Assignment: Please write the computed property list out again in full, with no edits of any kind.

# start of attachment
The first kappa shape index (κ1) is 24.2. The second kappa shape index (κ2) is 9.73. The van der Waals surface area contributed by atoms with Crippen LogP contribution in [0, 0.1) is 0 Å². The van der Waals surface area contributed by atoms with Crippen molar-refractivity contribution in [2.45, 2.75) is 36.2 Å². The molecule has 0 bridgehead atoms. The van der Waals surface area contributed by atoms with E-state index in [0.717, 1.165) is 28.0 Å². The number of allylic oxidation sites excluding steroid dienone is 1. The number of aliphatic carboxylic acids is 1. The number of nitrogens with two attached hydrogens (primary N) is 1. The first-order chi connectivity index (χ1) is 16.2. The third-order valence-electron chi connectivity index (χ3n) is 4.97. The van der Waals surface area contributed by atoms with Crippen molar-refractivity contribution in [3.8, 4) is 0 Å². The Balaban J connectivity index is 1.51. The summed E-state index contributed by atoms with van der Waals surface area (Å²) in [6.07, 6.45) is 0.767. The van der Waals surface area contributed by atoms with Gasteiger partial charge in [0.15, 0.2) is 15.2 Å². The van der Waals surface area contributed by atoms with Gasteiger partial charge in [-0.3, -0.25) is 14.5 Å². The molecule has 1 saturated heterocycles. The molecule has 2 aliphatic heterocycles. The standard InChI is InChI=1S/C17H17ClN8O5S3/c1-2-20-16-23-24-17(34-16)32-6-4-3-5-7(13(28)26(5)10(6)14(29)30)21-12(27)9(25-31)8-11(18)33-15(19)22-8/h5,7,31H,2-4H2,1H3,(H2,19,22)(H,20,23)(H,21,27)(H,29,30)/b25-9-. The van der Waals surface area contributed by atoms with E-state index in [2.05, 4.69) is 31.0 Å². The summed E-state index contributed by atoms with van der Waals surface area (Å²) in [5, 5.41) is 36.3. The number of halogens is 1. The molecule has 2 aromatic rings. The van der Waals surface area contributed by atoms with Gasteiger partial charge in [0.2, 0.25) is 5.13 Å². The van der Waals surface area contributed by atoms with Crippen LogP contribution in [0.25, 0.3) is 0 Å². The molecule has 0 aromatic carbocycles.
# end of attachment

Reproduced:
The first kappa shape index (κ1) is 24.2. The second kappa shape index (κ2) is 9.73. The van der Waals surface area contributed by atoms with Crippen LogP contribution in [0, 0.1) is 0 Å². The van der Waals surface area contributed by atoms with Crippen molar-refractivity contribution in [2.45, 2.75) is 36.2 Å². The molecule has 0 bridgehead atoms. The van der Waals surface area contributed by atoms with E-state index in [0.717, 1.165) is 28.0 Å². The number of allylic oxidation sites excluding steroid dienone is 1. The number of aliphatic carboxylic acids is 1. The number of nitrogens with two attached hydrogens (primary N) is 1. The first-order chi connectivity index (χ1) is 16.2. The third-order valence-electron chi connectivity index (χ3n) is 4.97. The van der Waals surface area contributed by atoms with Crippen molar-refractivity contribution in [3.8, 4) is 0 Å². The Balaban J connectivity index is 1.51. The summed E-state index contributed by atoms with van der Waals surface area (Å²) in [6.07, 6.45) is 0.767. The van der Waals surface area contributed by atoms with Gasteiger partial charge in [0.15, 0.2) is 15.2 Å². The van der Waals surface area contributed by atoms with Gasteiger partial charge in [-0.3, -0.25) is 14.5 Å². The molecule has 1 saturated heterocycles. The molecule has 2 aliphatic heterocycles. The standard InChI is InChI=1S/C17H17ClN8O5S3/c1-2-20-16-23-24-17(34-16)32-6-4-3-5-7(13(28)26(5)10(6)14(29)30)21-12(27)9(25-31)8-11(18)33-15(19)22-8/h5,7,31H,2-4H2,1H3,(H2,19,22)(H,20,23)(H,21,27)(H,29,30)/b25-9-. The van der Waals surface area contributed by atoms with E-state index in [2.05, 4.69) is 31.0 Å². The summed E-state index contributed by atoms with van der Waals surface area (Å²) in [5, 5.41) is 36.3. The number of halogens is 1. The molecule has 2 aromatic rings. The van der Waals surface area contributed by atoms with Gasteiger partial charge in [0.2, 0.25) is 5.13 Å². The van der Waals surface area contributed by atoms with Crippen LogP contribution in [0.25, 0.3) is 0 Å². The molecule has 0 aromatic carbocycles.